This past week, I acquired a book on interview questions – 403 questions to be exact – put out by Growth Everywhere. While I look at these questions, I am tempted to answer some myself. These are just a few of what’s in the book:
Have you ever taken on an assignment without knowing how you were going to do it? What happened?
I do this frequently. When I get assignments that I’m uncertain of how I’m going to do it, I usually take this kind of approach:
- Hit up the search engines to gain more domain knowledge to understand what I’m working with.
- Cross-reference the domain with technologies already available for the problem. If there’s a solution already out there, I’d evaluate it to see if it solves the assignment I’ve been given. If so, I can suggest it up the chain. But if they want me to code from scratch, I’ll at least have an idea on what kind of approach to take.
- Get to work and deliver some deliverables!
This has worked well for me so far.
Tell me about a time when you felt like a “fish out of water.” What did you do to increase your comfort level?
I get this feeling a lot, as I’ve been a fierce introvert for most of my life – only in the past 8 or so years have I really broken out of my shell a lot. (Yes, I may seem extroverted at times, but at the end of the day, I wind down by myself or with a very select group of people who make it easy for me to wind down.)
I’m already getting that feeling now as I prepare to attend a security conference. I have that “fish out of water” feeling because I know few people in that community, and so it’s a sea of unknowns for me. However, I’ve been preparing for the conference by researching the history of the local conference, who the organizers have been and are, and what sessions are presented. I’m still nervous as I see no women speakers and few familiar names. But my research will help me grow comfortable – and then just going to the conference and experience it will probably ease the rest of my nerves.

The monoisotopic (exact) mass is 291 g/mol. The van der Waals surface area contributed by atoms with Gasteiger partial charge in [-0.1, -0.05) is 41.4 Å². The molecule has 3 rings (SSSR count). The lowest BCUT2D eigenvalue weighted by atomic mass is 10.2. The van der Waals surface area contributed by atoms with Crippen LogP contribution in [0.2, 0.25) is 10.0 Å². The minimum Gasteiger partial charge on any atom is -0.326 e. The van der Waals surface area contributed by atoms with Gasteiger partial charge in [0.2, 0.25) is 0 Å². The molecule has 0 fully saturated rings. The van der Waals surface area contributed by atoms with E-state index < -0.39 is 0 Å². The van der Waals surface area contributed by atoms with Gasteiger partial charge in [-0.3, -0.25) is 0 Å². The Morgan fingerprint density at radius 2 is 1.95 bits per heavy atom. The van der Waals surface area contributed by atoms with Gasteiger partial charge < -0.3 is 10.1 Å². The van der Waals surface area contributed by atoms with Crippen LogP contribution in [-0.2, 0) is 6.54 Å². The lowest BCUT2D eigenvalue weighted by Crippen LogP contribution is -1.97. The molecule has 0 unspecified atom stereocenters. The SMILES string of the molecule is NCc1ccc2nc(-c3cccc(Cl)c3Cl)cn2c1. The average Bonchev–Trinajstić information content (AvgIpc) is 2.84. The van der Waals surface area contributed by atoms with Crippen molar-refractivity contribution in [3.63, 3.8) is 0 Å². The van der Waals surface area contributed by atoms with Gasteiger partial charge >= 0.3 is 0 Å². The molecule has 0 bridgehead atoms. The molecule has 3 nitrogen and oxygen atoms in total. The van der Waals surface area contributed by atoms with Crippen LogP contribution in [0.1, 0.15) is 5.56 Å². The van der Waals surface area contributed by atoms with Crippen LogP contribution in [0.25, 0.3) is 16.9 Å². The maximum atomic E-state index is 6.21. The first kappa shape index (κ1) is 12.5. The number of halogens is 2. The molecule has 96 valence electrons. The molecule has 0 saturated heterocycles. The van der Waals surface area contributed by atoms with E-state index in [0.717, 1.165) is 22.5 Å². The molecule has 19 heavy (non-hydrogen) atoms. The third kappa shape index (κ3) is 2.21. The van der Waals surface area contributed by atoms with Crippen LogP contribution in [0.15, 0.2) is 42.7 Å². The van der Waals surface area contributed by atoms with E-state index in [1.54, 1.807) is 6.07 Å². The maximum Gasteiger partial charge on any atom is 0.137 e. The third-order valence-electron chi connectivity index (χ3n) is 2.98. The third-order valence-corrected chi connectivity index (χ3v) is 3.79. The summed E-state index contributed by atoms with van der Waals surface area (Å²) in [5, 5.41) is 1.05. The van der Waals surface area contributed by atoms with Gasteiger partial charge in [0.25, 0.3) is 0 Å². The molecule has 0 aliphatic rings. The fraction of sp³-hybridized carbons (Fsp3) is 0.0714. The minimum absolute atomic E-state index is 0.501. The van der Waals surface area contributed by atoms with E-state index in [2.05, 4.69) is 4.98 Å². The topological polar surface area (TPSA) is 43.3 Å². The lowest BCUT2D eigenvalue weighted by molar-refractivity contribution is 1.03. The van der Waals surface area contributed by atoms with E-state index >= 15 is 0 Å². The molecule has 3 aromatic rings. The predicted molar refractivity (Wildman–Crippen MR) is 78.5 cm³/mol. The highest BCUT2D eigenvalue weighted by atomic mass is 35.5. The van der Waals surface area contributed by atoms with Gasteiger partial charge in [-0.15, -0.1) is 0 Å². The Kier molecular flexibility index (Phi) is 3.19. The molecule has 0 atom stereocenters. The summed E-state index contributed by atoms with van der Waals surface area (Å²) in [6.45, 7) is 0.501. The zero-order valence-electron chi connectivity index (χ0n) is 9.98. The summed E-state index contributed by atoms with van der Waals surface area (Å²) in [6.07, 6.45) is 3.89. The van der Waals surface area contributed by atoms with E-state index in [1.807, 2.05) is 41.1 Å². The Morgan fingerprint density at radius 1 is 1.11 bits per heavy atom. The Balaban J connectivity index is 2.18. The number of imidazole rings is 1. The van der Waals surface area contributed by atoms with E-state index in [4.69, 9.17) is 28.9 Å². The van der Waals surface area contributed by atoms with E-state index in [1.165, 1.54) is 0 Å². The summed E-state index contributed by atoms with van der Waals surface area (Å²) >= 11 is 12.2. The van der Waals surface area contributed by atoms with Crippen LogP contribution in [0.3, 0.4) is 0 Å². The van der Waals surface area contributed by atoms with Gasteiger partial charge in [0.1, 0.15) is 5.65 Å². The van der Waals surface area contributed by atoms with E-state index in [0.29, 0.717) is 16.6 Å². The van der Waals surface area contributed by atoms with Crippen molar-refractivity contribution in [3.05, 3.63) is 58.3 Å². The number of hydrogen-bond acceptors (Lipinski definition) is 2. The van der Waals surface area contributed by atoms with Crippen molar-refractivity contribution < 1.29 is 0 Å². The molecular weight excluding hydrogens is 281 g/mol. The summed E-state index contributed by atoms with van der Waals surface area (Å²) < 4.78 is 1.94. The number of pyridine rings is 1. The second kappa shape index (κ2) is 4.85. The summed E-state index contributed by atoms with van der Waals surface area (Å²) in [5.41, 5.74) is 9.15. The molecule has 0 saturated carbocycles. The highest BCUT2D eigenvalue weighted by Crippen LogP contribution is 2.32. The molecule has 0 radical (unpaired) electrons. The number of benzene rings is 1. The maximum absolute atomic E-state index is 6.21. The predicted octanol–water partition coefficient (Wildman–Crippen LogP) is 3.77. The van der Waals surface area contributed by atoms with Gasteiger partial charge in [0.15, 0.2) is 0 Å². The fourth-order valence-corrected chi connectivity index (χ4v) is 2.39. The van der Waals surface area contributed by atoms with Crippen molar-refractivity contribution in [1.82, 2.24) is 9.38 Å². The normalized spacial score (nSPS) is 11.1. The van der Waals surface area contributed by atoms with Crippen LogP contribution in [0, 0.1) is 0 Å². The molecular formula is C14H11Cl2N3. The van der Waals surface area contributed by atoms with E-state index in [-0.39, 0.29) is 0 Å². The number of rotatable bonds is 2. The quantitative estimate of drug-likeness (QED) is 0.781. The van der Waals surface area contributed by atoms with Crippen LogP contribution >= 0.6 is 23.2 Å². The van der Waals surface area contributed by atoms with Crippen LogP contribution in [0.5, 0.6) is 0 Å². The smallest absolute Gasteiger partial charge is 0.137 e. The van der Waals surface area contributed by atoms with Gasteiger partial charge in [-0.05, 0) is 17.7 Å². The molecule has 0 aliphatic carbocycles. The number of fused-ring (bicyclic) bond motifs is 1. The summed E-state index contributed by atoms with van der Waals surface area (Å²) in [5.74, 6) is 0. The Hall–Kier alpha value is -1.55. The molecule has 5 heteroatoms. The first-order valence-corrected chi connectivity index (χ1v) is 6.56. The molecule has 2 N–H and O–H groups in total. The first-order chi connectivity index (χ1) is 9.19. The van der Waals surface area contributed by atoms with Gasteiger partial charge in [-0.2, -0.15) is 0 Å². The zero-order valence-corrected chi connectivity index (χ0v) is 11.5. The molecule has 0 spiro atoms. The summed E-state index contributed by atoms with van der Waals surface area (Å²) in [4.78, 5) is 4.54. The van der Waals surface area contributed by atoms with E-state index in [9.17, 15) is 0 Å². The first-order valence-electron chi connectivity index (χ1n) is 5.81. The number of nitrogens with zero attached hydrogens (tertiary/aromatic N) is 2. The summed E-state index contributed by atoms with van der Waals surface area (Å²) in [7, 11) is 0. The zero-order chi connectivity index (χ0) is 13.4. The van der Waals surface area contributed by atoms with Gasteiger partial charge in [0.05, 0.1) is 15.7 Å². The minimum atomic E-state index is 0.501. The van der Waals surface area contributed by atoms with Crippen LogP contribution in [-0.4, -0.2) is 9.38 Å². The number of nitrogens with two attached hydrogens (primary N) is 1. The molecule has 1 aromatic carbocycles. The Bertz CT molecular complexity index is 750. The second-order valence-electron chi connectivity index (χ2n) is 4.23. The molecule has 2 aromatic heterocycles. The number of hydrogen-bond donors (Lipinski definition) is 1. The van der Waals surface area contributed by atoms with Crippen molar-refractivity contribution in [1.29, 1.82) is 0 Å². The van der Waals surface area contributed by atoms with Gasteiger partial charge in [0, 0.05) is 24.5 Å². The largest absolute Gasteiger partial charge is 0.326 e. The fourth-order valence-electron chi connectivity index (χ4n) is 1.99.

Tell me about a work situation that required you to adapt to a wide variety of people. What did you find difficult about that? What did you enjoy?
While working as a web developer, I had to be on projects where I dealt with:
- Marketing – both at the graphic designer level and at the director level
- IT – both at the deployment level and at the team lead level
- Product owners
- Fellow developers – junior web devs, managers, and service devs
The difficult part was being the middle man and listening to the “he never listens to me” and “she never hears me” complaints from various sides. I eventually was able to show everyone that we could play nice together, while acknowledging that certain team partnerships just aren’t meant to be.
The part I enjoyed most though was being the middle man and encouraging everyone to come together to solve problem while using our strengths and domain expertise. Even though I was in the web developer role, I’ve taken to team dynamics and relationships quite well naturally, and I find that being diplomatic and empathetic goes far in that middle man role.
Tell me about a time when you were able to turn someone’s opinion completely around. How did you convince that person?
This one time, at GiveCamp… we had a non-profit that had Joomla on their server. Their IT guy had explicitly told their non-profit representative – absolutely, positively, without a doubt NO WORDPRESS. Well, WordPress is a common solution that we use at Cleveland GiveCamp, as we train our non-profits on how to use it. It’s also considerably easier to use than Joomla when it comes to non-technical users. Having an IT background myself, I was able to convince the non-profit rep to let me talk with her IT guy. Once I got the IT guy on the phone, I told him that I was with the GiveCamp team and wanted to understand his reservations with WordPress. Security holes – newer WordPress versus his archaic Joomla portal.. yeah. Lots of calls – we do the training and provide links of references. When I mentioned that a lot of what the end user needs is well-documented and that WordPress is more intuitive than Joomla (which means less support calls for the IT guy), he relented and realized it isn’t so bad. It took a lot of patience and empathy on my end, but we got his buy-in after all.
There are a lot more questions in this book, broken out into competencies that employers look for. These questions are thought-provoking, great for getting stories out, and overall well laid out. If you’re in an interview situation – interviewer or even interviewee – this book is worth checking out.